If you’ve lost a loved one, you know how much photography matters. These little slices of time we capture in photographs are sometimes all that is left behind of a person.
My father passed away twenty years ago this year in December. He was 51 years old, and it was sudden. An accident. One day he was there and the next day gone. My family and I have our memories of him, a few sentimental items (the guitar being a big one), and some photos. My father was 21 in the photograph Brandon is holding.
My son, now fourteen, never met his Grandpa Eli. He only knows him through me. The stories I tell, the name I gave him, the photos I have to share. I’ve tried to help him know this missing grandfather, this person who meant so much to me, but it’s hard. My dad will never be fully real to my son. I can only give him snippets and impressions. A 2D portrait instead of the 3D person.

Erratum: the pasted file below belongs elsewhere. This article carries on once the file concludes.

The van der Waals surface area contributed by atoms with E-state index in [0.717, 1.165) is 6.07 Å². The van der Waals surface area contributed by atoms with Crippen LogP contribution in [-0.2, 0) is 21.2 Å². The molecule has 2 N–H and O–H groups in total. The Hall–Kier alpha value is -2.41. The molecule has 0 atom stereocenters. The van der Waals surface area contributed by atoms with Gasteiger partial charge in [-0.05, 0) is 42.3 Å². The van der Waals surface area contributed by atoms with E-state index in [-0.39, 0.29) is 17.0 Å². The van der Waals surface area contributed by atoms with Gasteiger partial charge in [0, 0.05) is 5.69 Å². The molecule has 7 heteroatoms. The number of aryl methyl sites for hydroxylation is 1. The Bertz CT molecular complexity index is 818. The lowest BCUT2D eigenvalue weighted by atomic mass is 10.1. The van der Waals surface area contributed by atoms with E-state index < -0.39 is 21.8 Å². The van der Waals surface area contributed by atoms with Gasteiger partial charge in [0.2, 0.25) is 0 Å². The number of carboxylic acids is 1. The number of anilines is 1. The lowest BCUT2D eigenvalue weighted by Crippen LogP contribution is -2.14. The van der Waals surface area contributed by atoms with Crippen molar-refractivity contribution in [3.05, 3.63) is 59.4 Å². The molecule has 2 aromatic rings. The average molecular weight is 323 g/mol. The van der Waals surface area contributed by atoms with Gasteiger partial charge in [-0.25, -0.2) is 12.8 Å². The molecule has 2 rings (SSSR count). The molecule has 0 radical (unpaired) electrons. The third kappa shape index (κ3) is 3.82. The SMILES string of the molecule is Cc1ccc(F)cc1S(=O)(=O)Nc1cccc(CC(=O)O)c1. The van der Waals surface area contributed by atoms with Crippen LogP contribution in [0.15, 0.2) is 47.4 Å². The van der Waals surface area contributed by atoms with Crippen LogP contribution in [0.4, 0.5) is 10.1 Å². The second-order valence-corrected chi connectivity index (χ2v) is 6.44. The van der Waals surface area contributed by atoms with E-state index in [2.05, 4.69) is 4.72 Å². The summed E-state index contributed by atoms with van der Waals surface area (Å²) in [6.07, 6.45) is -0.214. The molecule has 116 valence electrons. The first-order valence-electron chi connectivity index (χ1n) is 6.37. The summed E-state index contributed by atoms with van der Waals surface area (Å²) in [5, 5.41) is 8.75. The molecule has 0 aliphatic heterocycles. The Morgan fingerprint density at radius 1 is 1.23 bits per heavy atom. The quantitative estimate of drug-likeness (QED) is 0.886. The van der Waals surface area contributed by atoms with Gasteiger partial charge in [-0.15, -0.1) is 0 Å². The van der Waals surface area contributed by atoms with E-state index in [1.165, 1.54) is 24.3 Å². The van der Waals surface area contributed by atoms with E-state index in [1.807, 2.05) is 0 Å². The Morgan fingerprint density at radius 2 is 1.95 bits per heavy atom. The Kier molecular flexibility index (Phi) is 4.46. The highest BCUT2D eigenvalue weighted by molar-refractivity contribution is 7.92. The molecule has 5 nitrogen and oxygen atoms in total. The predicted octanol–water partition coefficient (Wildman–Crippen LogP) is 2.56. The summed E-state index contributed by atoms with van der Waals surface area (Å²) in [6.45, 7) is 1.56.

When the PhotoArts Guild picked the theme of “Life and Death” for our biennial exhibition, it was a chance to go outside my tree-lined comfort zone and create an image that was personal. Something that speaks to the loss of death and the continuation of life. Life always goes on after loss. Always.
Nothing expresses that quite so much as the parent-child relationship. My father to me to my son. Here, in this image, three generations are connected through the camera lens. Across space and time, there is still a connection. A photograph can remind us of that.
The “Life and Death” exhibition of the Willamette Valley PhotoArts Guild is up through December 11, 2015 at LaSells Stewart Center Giustina Gallery on the Oregon State University campus. My photograph received a “Special Mention” from Julia Bradshaw, the director of the Oregon State University photography program.